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The Importance of Federal Trademarks for Small Businesses

Starting a business is no small feat. Along with the fiscal, mental, and emotional preparation necessary to take the first step towards opening your own venture, the practical elements involved also come into play to ensure you are protecting your ideas and furthering the longevity of your company. You may have come up with a great idea for a new or revamped service/product. Some of your awesome friends and family may have also agreed to sow a seed into your business by giving you a few investment dollars towards expenses. Even if you aren’t that “lucky” to have investors, you possibly decided to go full throttle and throw nearly all of your life’s savings into this emerging business. With this great idea/product/service brewing in your head, money behind your goals, an equally awesome name for your business, and a logo that your former boyfriend may have drafted for you gratis as a means of atonement for being a jerk when you dated him years ago, what’s the next step?

As ownership and control of all business assets and affairs is necessary for success, the next step to continue the path of edifying your company is to register for federal trademark ownership of its name and mark/logo. According to the United States Patent and Trademark Office (, a trademark is a word, phrase, symbol, and/or design that identifies and distinguishes the source of the goods of one party from those of others. Additionally, a service mark is a word, phrase, symbol, and/or design that identifies and distinguishes the source of a service rather than goods. Filing for trademark protection prohibits others from utilizing your company name, logo, or anything confusingly similar as it may hinder your business or company operations and profits. Certificates of ownership are issued on a first-come first –serve basis, as the party filing has to prove when the name or logo was first used in commerce. Though filing with the USPTO is not necessary in order to have “common law” rights and ownership to your mark and name, it provides numerous benefits that will assist in protecting your brand. This includes giving the legal presumption of ownership to others and also exclusive rights to its use on a federal level; whereas common law only protects where the mark is used (i.e. – in a particular state or county).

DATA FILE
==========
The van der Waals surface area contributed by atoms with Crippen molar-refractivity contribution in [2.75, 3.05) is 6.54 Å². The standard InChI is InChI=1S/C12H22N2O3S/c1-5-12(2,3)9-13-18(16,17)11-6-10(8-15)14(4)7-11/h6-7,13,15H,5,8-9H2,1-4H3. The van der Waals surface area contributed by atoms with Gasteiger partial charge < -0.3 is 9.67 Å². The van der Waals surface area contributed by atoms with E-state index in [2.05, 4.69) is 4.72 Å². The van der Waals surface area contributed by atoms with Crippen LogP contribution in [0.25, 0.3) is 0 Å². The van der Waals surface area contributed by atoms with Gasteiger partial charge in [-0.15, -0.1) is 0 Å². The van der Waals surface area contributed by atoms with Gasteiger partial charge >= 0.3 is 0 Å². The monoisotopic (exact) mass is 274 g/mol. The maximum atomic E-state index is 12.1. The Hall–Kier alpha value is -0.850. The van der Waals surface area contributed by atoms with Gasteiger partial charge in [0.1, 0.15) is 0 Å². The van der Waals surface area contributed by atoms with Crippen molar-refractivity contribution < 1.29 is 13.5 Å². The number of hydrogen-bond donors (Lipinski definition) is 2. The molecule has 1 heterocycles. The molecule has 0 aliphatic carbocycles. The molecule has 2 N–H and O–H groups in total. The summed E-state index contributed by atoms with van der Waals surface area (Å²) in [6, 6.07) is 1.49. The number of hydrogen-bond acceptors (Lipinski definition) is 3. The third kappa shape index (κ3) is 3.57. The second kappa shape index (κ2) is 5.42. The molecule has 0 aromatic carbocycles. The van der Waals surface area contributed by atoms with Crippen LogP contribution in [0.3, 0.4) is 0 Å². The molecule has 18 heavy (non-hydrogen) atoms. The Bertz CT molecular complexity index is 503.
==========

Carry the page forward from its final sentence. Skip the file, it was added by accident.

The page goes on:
Trademark registration can take anywhere from 6 to 12 months for a certificate of ownership to be returned to you.During this period, an examining attorney is assigned to review the mark/logo and name filed, and make a determination as to whether or not it is already owned by someone else (in the particular class you are filing for) and/or if your potential mark/logo and name are too similar to one that already exists. You are still able to utilize your mark/logo and name while this determination is being made, and sometimes, you may even be advised to provide additional information or waive claim to certain basic words that are included in your filing.

I always advise clients, prior to launching a business or settling on a name for their purported business, of the importance of a search on both the state and federal level to determine if that name is already used in business by someone else. Yes, the name you came up with is catchy, and you can’t recall if someone on a previous episode of Shark Tank has already used it, but have you had a thorough search on the United States Patent and Trademark Office completed to see if that is the case? It would be a total bummer to do all of this work of building a business around a name and mark/logo, start to gather a significant following of paying clients, especially across the nation and worldwide, and someone else owns or takes the name or logo right from up under you. Basically, filing for federal trademark ownership gives you the right to stop another person or company from biting your style.

For more information regarding Federal Trademarks, please visit:

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